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New cancer therapies offer hope, but there’s still a lot we don’t know

If medicine developers are to invest heavily in immunotherapy, oncologists, authorities and insurers need clear guidance on who will benefit

By Pierre Meulien, IMI Director

Immunotherapy efficacy
A model for tracking immunotherapy effiacy. Image credit CC 4.0

CAR -T and the 'knowledge gap'

It wasn’t obvious at first what a public-private partnership could bring to cancer research, not a neglected disease area by any stretch of the imagination. But it became apparent that companies were ready to bet their portfolio on investing in immunotherapy, and there were still outstanding questions about why only some people respond to treatment.

In the case of CAR-T technology, which entails the manipulation of a special set of immune cells that can kill cancer cells, some patients respond amazingly and are even cured. However, other patients die as a result of the treatment, and for others it’s about as effective as a sugar pill.

If someone had told me four years ago that IMI would do a topic on CAR-T, I wouldn’t have believed them because the field was so competitive, but that’s when we found a knowledge gap. The pharmaceutical companies had hit a brick wall. Oncologists were unsure if they could use the very expensive new therapies. They, along with health authorities and insurers, were put in a situation where an extremely expensive therapy could end in treatment-related death. The market responded; the pharma companies realised they needed to solve this problem and solve it together in a pre-competitive space.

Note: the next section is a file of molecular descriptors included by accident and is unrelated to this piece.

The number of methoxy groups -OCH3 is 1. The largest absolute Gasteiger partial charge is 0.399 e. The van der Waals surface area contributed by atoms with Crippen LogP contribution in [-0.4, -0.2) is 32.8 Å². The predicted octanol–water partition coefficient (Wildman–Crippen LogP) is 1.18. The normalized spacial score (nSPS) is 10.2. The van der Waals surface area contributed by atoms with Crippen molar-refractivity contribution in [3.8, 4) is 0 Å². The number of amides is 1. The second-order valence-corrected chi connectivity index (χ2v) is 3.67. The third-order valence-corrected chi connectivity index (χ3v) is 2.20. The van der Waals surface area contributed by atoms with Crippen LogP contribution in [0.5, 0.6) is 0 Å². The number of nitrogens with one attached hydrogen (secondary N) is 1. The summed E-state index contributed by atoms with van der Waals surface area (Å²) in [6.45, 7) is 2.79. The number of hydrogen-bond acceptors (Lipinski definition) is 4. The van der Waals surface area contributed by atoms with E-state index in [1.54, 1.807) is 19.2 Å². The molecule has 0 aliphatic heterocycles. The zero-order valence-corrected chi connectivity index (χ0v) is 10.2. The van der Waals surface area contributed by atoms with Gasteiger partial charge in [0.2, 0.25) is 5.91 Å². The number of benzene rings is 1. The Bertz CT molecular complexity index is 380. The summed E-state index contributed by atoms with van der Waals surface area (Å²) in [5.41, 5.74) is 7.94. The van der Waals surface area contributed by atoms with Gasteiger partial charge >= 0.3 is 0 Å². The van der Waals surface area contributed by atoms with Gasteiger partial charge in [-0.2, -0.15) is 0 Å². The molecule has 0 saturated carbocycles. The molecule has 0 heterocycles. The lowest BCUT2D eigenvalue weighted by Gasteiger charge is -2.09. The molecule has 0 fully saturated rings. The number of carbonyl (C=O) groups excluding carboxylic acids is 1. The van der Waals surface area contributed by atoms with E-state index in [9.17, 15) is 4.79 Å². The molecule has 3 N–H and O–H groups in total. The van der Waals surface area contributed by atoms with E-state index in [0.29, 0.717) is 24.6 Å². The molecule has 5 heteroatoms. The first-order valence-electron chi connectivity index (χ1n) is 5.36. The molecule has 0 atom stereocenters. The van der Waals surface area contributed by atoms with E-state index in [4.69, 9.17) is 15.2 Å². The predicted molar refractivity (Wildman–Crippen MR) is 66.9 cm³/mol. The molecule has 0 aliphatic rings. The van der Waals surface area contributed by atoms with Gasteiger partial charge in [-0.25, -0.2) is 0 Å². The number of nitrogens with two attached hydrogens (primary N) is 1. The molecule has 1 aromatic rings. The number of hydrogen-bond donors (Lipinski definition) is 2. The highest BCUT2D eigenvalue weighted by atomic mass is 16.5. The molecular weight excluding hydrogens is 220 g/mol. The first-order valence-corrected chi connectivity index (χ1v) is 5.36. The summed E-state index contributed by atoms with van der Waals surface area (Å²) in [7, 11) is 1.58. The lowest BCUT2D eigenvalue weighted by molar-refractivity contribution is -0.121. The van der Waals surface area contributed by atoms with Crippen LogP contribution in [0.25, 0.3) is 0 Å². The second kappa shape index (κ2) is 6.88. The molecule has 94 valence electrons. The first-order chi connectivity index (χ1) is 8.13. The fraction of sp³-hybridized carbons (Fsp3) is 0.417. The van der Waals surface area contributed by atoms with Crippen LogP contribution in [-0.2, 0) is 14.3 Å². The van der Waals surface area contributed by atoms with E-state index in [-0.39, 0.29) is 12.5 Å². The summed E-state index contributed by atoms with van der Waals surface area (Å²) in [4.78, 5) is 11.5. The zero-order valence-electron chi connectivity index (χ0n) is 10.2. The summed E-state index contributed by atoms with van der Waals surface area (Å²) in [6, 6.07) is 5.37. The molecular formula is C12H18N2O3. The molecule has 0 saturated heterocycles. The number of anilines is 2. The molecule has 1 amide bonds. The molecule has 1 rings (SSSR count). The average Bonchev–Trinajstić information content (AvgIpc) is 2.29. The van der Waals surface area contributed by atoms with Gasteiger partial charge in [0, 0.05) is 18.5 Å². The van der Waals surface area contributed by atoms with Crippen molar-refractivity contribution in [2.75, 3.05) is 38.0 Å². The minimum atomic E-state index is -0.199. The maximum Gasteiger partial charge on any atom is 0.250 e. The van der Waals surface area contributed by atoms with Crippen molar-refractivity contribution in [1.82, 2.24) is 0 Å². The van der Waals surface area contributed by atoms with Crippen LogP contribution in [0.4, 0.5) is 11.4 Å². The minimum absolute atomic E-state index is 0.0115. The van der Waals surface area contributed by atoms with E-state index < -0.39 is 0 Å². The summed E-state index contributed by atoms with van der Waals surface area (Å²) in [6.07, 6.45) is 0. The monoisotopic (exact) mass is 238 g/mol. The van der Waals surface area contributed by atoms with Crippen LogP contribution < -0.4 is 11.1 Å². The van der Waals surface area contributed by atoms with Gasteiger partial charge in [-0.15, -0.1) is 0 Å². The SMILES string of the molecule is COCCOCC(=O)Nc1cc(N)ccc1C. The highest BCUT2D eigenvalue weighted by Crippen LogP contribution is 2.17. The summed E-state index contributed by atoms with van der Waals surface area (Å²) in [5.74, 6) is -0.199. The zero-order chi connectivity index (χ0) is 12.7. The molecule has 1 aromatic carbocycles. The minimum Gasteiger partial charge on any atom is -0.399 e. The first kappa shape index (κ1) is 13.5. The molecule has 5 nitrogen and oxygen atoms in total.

"Cancer looms large in the imagination" 

IMI has only recently begun to fund research on immunotherapy-related topics. So far in the whole of IMI we have funded 11 projects in cancer, and the last two funding calls could result in three more. We want to look at tumour microenvironment, the environment they create around themselves that helps them grow and evade host anti –tumour responses. There are many different tumours with different microenvironments, and a lot of data has been produced. If the private sector partners pool their data, there’s much we can learn from it to advance the field for all. Again, this is a problem that no one company can solve on their own.

Chronic obstructive pulmonary disease kills more people than cancer, but cancer looms large in the imagination because it can strike down young people in their prime. That’s why the first mission in Horizon Europe is going to be on cancer. There’s a huge expectation that IMI will be contributing to that mission, and that it will help to defragment the cancer ecosystem in Europe, which I think is a good thing.

Read more

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The secret life of tumours - where IMI cancer research is headed 

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